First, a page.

Long-term subclinical infection with Trichostrongylus colubriformis: effects on food intake, diet selection and performance of growing lambs

Vet Parasitol. 1996 Feb;61(3-4):297-313. doi: 10.1016/0304-4017(95)00824-1.


Growing lambs (mean liveweight 22.4 kg) were used to test for the effects of long-term subclinical infection with Trichostrongylus colubriformis (2500 larvae per day) on the voluntary food intake (VFI), diet selection and performance of sheep given a choice between two foods of different protein content (low versus high). Sheep were either uninfected controls or parasitised for 27 weeks (Group 27P). Additional sheep were infected for either 9 or 18 weeks (before and after the development of complete resistance to parasites, as assessed by faecal egg counts) and then treated with anthelmintic to remove the parasites (Groups 9P and 18P). Group 18P remained uninfected after anthelmintic treatment whereas Group 9P was infected again for the last 9 weeks after a 9 week worm-free period. The VFI declined or remained static from Week 5 up to Week 11/12 of continuous infection, for the 27P and 18P groups. For 9P sheep, VFI recovered within a few days after the anthelmintic administration and was unaffected during re-infection over the last 9 weeks of the experiment. Diet selection changed in such a pattern that the proportion of the high protein food (prop H) in the selected diet started to increase from Week 6 of the infection. The prop H selected remained higher over the interval 10-18 weeks of the continuous infection for 27P and 18P groups than the uninfected controls. There were no significant differences in diet selection among any of the groups beyond Week 18 of the experiment. The infection caused a growth check from Week 7 to approximately Week 12/14 of dosing; these was no evidence of compensatory growth following the development of resistance or recovery. The results are consistent with the view that sheep given a choice between two appropriate foods will modify their diet selection in order to moderate the adverse effects of subclinical nematode infection. The performance and diet selection of all sheep beyond Week 18 of infection suggest that no obvious nutritional penalties are incurred with the continuation of the infection once the animals have become resistant to parasites.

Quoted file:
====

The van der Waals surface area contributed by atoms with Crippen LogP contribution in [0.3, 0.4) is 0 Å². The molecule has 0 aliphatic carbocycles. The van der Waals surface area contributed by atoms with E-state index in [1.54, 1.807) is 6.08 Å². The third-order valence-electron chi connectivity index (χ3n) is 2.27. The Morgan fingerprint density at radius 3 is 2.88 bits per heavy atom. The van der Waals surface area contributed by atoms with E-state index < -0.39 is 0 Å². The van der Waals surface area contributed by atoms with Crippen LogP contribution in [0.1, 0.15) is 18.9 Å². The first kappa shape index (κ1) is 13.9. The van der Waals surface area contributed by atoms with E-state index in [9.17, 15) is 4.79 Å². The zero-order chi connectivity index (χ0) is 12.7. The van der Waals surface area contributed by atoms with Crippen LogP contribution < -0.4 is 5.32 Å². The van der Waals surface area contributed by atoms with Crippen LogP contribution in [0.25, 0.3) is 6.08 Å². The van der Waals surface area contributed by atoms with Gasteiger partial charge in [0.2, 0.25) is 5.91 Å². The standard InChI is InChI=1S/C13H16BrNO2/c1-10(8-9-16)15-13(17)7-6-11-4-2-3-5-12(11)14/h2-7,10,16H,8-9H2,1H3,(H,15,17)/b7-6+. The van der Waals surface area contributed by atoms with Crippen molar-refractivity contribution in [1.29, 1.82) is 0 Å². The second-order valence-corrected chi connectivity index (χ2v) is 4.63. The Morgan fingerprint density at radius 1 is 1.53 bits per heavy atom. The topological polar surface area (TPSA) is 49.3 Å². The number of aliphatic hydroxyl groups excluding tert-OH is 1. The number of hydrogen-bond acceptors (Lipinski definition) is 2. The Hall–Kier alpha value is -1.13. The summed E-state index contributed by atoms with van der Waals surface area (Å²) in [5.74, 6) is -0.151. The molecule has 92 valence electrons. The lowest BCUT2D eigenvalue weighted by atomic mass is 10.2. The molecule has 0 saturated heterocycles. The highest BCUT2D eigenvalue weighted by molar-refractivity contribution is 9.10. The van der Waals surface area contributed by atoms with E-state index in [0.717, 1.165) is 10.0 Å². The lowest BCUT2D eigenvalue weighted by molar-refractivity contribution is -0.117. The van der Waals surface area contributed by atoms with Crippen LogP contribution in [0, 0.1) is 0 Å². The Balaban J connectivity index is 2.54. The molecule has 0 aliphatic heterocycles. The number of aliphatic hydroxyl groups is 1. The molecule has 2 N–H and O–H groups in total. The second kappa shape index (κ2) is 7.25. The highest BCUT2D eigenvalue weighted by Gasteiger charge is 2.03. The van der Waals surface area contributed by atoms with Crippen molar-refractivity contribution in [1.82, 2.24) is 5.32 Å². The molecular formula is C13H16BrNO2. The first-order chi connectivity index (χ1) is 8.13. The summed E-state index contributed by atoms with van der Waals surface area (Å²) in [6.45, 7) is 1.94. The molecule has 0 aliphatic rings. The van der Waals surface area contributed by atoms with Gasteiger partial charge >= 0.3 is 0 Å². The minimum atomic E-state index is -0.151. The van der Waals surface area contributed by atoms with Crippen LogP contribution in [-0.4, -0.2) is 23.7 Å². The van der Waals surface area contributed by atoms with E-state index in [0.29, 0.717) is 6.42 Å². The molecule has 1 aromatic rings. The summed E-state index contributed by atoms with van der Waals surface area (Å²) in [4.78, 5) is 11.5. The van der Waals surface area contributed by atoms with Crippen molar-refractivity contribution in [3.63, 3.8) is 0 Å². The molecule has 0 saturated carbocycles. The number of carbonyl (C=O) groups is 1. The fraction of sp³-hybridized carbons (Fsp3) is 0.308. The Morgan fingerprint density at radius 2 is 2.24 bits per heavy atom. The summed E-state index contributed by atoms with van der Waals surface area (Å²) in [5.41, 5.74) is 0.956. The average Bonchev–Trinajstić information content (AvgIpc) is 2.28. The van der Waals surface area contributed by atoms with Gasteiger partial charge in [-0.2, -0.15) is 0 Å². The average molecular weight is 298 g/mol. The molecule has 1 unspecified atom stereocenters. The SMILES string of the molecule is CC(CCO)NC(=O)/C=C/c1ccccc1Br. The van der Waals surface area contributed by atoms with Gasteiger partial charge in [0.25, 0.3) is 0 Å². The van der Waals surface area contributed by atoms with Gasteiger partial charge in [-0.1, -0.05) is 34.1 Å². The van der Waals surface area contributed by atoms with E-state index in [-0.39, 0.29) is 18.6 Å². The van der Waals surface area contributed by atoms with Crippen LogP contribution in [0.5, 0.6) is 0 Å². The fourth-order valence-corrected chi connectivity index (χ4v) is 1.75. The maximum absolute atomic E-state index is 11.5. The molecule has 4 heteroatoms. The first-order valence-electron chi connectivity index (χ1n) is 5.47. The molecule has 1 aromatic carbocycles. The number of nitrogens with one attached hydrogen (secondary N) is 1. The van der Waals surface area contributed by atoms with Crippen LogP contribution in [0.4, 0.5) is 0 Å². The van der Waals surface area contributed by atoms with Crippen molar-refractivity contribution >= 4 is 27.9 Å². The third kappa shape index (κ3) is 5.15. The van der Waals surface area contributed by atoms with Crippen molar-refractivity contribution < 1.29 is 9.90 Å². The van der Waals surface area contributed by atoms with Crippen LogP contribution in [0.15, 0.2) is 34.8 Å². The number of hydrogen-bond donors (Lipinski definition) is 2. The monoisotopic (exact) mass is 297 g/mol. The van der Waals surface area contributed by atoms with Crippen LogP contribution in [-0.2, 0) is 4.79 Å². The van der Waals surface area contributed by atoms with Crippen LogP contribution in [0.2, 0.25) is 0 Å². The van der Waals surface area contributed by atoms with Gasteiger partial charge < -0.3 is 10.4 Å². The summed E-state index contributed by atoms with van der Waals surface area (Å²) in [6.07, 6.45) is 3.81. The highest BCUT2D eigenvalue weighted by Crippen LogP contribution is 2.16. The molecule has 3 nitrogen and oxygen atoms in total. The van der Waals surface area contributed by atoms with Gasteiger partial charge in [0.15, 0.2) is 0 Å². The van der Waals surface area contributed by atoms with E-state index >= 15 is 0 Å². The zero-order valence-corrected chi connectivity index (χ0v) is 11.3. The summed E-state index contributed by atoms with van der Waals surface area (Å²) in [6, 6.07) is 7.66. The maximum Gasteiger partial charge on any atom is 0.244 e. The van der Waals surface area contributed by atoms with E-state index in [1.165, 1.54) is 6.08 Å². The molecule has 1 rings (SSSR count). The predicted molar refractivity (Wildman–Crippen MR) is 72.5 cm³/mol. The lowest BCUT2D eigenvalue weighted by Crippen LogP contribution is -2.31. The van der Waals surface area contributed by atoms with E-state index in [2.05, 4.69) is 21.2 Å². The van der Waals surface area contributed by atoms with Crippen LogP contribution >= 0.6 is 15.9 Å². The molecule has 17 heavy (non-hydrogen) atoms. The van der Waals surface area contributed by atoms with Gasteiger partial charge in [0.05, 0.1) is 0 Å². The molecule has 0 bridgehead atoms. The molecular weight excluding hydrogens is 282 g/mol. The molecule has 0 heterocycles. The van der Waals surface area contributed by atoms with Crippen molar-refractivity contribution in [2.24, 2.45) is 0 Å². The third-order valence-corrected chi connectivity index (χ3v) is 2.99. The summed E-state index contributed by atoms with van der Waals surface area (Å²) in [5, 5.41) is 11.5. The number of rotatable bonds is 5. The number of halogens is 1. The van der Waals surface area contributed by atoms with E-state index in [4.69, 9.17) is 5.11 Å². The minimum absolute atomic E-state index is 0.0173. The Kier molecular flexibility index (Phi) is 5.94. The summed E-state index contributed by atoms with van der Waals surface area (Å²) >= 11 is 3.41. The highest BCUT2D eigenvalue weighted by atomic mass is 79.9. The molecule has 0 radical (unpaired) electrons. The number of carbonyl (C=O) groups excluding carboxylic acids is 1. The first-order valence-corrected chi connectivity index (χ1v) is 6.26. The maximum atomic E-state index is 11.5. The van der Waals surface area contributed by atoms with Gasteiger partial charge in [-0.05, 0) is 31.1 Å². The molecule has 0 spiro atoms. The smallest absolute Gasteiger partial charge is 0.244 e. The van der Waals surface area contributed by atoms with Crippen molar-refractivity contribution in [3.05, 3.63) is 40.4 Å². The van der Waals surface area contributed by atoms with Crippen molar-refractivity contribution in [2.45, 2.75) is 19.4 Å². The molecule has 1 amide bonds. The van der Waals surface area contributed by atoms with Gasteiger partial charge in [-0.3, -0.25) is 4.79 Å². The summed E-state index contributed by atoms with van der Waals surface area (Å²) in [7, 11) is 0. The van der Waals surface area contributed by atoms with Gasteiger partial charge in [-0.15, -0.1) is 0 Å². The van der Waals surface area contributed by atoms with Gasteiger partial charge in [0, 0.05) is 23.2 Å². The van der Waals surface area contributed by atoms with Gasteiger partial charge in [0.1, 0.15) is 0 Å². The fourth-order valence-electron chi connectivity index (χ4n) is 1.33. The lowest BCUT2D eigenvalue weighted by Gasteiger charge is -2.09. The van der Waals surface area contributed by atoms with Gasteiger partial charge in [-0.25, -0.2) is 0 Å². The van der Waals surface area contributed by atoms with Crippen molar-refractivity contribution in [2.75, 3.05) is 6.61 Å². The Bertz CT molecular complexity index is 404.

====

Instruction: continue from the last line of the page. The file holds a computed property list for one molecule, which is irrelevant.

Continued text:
Publication types

  • Research Support, Non-U.S. Gov't

MeSH terms

  • Animals
  • Feces / parasitology
  • Feeding Behavior*
  • Female
  • Food Preferences*
  • Intestines / parasitology
  • Parasite Egg Count
  • Sheep / growth & development*
  • Sheep Diseases*
  • Time Factors
  • Trichostrongylosis / physiopathology
  • Trichostrongylosis / veterinary*
  • Weight Gain